Professor: Steve Quigley
Office: Room 401C, 704 Commonwealth Avenue
Office Phone: 617-358-0066
Dept. Fax: 617-353-1087
Home Office: 781-944-3636
Office Hours: Vary by semester
Summer interns are required to work at least half time for 12 weeks or full-time for eight weeks. (You may opt to work more.) All students must secure an internship no later than June 2, 2014. (See me as soon as possible if you might not be able to meet this deadline.) Internships may begin as early as May 19th and may continue until the week of August 25th, 2014.
Please note: Students do not meet in the classroom for this course.
Students may choose to intern at a company, public relations firm, non-profit organization or governmental organization. To be eligible for a Boston University intern, participating organizations (sponsors) must provide an overview of the goals and objectives for each internship project as well as a detailed description of the intern’s duties and responsibilities. Sponsors must designate a supervisor who will provide ongoing direction, support and guidance to the intern.
A signed add/drop form is required for course registration. (Please note: summer internship students are officially enrolled in the fall semester.) Each student must complete an internship contract (attached) with his/her supervisor. The contract must be signed by the student and the supervisor and approved by me before work can begin. I cannot enroll you in the course until I’ve approved your contract. Supervisors are also required to complete a detailed, formal evaluation at the end of the semester. I will mail the evaluation form to each supervisor and ask that it be returned directly to me by the supervisor. The supervisor evaluation represents a major portion of the student grade. Final grades are awarded on a pass/fail basis.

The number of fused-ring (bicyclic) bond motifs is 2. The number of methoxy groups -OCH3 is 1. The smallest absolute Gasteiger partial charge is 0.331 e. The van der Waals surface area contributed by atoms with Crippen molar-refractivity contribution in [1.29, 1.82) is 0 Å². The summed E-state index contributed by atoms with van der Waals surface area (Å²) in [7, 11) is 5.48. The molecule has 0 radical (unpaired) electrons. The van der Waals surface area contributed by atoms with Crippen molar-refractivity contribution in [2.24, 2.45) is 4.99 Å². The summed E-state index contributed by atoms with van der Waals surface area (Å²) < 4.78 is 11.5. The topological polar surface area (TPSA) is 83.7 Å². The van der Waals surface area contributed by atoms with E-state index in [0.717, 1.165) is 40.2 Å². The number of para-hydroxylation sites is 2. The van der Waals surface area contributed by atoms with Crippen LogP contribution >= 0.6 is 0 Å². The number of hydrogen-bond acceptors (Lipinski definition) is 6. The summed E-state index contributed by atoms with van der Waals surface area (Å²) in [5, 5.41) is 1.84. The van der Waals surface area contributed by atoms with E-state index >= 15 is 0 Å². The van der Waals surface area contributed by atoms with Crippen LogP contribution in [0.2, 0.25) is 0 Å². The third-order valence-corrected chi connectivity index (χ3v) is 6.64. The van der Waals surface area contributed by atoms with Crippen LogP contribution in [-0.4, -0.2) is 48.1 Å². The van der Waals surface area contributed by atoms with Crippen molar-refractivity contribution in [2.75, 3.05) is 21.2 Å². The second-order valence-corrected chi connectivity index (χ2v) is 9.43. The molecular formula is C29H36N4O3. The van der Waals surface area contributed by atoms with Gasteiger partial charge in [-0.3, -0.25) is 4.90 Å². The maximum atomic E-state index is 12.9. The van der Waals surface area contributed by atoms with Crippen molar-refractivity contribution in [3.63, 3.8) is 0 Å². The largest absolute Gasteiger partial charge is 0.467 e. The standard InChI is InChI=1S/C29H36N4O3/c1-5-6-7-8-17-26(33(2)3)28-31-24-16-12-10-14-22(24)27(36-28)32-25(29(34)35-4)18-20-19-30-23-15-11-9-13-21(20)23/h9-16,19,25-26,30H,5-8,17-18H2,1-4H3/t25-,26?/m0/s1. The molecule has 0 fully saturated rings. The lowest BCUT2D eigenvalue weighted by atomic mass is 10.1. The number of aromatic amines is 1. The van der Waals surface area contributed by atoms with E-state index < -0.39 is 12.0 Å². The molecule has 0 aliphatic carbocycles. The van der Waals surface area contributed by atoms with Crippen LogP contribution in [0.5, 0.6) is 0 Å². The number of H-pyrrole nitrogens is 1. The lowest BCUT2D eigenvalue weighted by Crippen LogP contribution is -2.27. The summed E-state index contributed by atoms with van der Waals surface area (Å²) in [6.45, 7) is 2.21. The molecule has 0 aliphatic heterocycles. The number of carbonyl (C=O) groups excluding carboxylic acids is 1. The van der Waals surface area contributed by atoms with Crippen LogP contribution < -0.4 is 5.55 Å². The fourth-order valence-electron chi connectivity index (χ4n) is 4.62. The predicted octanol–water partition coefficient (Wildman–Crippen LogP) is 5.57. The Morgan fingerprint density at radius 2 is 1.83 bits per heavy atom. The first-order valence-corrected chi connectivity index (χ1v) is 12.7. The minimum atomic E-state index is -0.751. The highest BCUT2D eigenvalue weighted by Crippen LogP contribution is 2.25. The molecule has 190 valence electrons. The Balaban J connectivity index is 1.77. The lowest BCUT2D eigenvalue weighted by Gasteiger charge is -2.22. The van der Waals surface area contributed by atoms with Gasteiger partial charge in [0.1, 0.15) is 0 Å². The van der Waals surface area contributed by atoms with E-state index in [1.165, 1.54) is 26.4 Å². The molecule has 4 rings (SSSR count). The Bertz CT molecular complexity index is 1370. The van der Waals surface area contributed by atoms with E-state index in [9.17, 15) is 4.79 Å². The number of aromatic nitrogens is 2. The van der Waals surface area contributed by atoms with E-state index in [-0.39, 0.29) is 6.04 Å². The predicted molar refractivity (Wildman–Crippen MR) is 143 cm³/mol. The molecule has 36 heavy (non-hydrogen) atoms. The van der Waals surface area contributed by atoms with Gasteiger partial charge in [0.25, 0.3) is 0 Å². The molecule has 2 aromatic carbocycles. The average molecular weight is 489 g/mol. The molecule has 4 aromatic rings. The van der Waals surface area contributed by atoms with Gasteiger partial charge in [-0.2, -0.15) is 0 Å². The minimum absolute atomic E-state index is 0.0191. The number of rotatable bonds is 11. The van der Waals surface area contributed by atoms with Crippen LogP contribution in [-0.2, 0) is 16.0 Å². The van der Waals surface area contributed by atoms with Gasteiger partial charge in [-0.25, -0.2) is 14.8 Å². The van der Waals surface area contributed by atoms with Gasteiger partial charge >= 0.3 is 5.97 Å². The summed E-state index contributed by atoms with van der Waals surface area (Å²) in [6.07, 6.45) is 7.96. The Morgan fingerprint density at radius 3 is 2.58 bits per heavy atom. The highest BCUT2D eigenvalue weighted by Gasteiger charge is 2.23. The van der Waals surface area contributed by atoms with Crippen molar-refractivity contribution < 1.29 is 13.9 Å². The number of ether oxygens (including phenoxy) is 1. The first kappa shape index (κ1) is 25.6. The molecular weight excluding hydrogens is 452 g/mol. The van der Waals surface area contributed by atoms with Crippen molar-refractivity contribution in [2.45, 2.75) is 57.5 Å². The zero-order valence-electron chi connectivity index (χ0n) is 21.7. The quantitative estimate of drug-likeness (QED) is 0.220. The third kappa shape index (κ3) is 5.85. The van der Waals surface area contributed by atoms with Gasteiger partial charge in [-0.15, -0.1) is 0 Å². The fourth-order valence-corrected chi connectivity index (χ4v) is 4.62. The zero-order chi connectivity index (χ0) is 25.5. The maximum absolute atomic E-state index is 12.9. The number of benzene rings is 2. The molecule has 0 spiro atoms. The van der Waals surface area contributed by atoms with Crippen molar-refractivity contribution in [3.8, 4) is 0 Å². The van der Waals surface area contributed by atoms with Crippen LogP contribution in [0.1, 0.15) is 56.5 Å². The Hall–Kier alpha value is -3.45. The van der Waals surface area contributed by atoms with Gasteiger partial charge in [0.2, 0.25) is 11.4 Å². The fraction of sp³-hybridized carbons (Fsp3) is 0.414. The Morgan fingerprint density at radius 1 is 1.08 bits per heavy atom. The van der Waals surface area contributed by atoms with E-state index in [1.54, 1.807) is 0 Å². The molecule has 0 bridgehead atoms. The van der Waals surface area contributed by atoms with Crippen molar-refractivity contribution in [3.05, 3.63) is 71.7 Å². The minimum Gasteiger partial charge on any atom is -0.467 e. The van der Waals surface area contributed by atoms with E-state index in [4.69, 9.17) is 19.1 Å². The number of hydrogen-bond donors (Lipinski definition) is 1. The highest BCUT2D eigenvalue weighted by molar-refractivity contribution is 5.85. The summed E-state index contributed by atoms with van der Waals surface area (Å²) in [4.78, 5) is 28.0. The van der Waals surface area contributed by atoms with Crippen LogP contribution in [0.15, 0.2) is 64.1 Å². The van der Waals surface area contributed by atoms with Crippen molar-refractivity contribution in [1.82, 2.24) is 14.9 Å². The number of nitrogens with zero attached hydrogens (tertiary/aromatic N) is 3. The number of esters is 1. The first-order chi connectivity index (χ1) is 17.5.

Sponsors are encouraged but not required to compensate interns for their services.
All students are required to submit a detailed internship report at the end of the semester. (See attached.) Reports may be submitted to me anytime after your internship has ended but before 5 p.m., September 10, 2014.
This is a pass/fail course. Grades are determined by the quality of the end-of-semester internship report and the final evaluation submitted by the internship supervisor.
Problems and Concerns
Most internships include a short “getting-up-to-speed” period in the beginning. Many also include some administrative work, which should be accepted as part of the learning experience. However, if you find yourself with little meaningful work to do or spending most of your time on administrative or clerical tasks, notify me immediately. Please be sure to bring any problems and concerns to my attention, as early in the semester as possible, otherwise we may not have time to address the problem.
Attention International Students
You must obtain permission from ISSO to enroll in the internship course. This involves meeting with ISSO and submitting their approval form to me to sign BEFORE you begin your internship.